I researched options, and observed that I could either move the mirrors out to the front fenders, or to the top front of the doors, as others have done. Those options did not appeal to me.

                I certainly do not want to disparage what other folks have done, but the mirrors out on the fenders looked out of place to me, and the mirrors mounted above the doors, while perhaps period correct, looked… well… out of place (to me, for my car, not you, or your car!)

                If you own a car with mirrors mounted on the front fenders, or on the top front of the doors, please forgive me. I’m not saying you did anything wrong, and you have certainly not done any thing to peeve me! I appreciate what you have done, and why you did it!

                Back to m y choices… I knew that I was going to air condition my car, so the door wing vents were of no importance to me, for airflow purposes, anyway.

                Therefore, I chose to eliminate them, and mount electrically controlled rear view mo place my forehead on either the left or right A pillar to see what was behind me on either side. God forgive me that such a safety improvement might date the timing of my build.

                I built my car in the late 90’s, and it shows... and I was not going for the "correct period" look.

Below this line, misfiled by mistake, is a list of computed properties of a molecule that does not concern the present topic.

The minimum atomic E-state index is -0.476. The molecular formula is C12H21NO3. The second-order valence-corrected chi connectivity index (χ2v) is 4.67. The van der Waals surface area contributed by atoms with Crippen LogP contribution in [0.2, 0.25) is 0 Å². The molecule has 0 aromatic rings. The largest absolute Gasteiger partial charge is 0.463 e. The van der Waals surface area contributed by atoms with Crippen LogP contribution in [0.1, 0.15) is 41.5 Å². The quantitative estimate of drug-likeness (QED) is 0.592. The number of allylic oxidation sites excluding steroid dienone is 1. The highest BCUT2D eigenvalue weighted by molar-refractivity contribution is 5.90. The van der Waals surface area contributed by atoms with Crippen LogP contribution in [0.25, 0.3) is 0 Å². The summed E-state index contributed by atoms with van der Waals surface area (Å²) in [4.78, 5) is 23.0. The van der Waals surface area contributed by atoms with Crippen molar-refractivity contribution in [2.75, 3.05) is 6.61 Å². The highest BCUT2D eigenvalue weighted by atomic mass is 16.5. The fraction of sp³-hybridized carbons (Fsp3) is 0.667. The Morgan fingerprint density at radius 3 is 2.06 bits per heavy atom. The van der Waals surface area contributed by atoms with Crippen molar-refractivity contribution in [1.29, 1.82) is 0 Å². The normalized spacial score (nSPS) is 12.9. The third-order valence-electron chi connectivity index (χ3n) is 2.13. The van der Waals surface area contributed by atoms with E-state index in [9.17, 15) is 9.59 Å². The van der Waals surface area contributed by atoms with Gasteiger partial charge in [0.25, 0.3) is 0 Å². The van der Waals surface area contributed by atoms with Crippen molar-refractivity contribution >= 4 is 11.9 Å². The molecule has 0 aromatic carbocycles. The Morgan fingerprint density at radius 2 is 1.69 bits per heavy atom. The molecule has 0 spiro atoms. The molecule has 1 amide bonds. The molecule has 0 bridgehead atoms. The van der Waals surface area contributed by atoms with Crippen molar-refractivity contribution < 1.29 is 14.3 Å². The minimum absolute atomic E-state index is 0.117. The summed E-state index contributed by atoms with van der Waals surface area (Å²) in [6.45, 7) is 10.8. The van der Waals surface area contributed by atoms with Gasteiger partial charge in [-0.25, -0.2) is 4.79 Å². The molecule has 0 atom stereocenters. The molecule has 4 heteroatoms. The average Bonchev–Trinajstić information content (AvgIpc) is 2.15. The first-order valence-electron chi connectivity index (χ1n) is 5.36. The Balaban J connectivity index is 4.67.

It cruises at whatever speed I tell it to, and when I want to change lanes, I can easily and safely look into the right or left outside mirror and check traffic!

                I searched the world over for mirrors that would offer practical functionality, and yet blend with the lines of my Stude:

                'Thought I done good, but I see that I didn’t.

                Upon reconsideration, I disagree with myself. I done good, 'cause my opinion is more important than yours, as it relates to my car!!

                You, and /or others may disagree.

                Any time somebody does anything, somebody else might like, or dislike what was done. Whether that somebody else likes, or dislikes what was done is of no consequense. What is done, is done.

                We must all pet our own peeves, as we see fit, I reckon.

                Junior... I like your car, mirrors, and all! (Not that it matters.)
                Last edited by Studedude; 01-08-2011, 05:15 AM.
                Dave Lester


                • #9
                  Dave Lester, PM sent.
                  1954 C5 Hamilton car.


                  • #10
                    Got the message... thanks!
                    Dave Lester